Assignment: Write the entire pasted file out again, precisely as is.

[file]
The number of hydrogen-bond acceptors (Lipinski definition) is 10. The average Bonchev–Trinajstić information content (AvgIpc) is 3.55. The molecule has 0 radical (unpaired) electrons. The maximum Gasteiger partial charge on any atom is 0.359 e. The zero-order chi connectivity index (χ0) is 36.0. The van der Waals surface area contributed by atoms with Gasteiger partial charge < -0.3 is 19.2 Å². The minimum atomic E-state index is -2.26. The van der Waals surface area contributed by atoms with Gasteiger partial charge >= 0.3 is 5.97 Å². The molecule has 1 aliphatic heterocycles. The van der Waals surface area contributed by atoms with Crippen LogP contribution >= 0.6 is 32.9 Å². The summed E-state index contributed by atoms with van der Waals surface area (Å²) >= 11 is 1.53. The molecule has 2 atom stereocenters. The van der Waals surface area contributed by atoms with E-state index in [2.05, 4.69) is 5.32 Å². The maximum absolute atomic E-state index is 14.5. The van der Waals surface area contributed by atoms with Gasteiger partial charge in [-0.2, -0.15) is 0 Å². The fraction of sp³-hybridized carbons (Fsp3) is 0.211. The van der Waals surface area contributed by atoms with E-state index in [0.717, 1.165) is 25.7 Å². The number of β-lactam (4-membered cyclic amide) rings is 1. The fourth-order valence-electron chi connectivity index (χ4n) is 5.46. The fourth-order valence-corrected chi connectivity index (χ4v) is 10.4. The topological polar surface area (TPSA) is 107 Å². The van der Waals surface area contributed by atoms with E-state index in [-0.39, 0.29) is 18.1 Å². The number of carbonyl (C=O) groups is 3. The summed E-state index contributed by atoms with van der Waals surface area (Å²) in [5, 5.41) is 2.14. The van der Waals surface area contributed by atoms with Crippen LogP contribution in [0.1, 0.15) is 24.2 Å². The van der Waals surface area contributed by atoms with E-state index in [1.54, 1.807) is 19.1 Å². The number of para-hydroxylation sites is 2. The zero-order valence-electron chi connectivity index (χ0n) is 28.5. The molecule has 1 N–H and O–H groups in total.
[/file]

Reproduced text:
The number of hydrogen-bond acceptors (Lipinski definition) is 10. The average Bonchev–Trinajstić information content (AvgIpc) is 3.55. The molecule has 0 radical (unpaired) electrons. The maximum Gasteiger partial charge on any atom is 0.359 e. The zero-order chi connectivity index (χ0) is 36.0. The van der Waals surface area contributed by atoms with Gasteiger partial charge < -0.3 is 19.2 Å². The minimum atomic E-state index is -2.26. The van der Waals surface area contributed by atoms with Gasteiger partial charge >= 0.3 is 5.97 Å². The molecule has 1 aliphatic heterocycles. The van der Waals surface area contributed by atoms with Crippen LogP contribution >= 0.6 is 32.9 Å². The summed E-state index contributed by atoms with van der Waals surface area (Å²) >= 11 is 1.53. The molecule has 2 atom stereocenters. The van der Waals surface area contributed by atoms with E-state index in [2.05, 4.69) is 5.32 Å². The maximum absolute atomic E-state index is 14.5. The van der Waals surface area contributed by atoms with Gasteiger partial charge in [-0.2, -0.15) is 0 Å². The fraction of sp³-hybridized carbons (Fsp3) is 0.211. The van der Waals surface area contributed by atoms with E-state index in [0.717, 1.165) is 25.7 Å². The number of β-lactam (4-membered cyclic amide) rings is 1. The fourth-order valence-electron chi connectivity index (χ4n) is 5.46. The fourth-order valence-corrected chi connectivity index (χ4v) is 10.4. The topological polar surface area (TPSA) is 107 Å². The van der Waals surface area contributed by atoms with E-state index in [-0.39, 0.29) is 18.1 Å². The number of carbonyl (C=O) groups is 3. The summed E-state index contributed by atoms with van der Waals surface area (Å²) in [5, 5.41) is 2.14. The van der Waals surface area contributed by atoms with Crippen LogP contribution in [0.1, 0.15) is 24.2 Å². The van der Waals surface area contributed by atoms with E-state index in [1.54, 1.807) is 19.1 Å². The number of para-hydroxylation sites is 2. The zero-order valence-electron chi connectivity index (χ0n) is 28.5. The molecule has 1 N–H and O–H groups in total.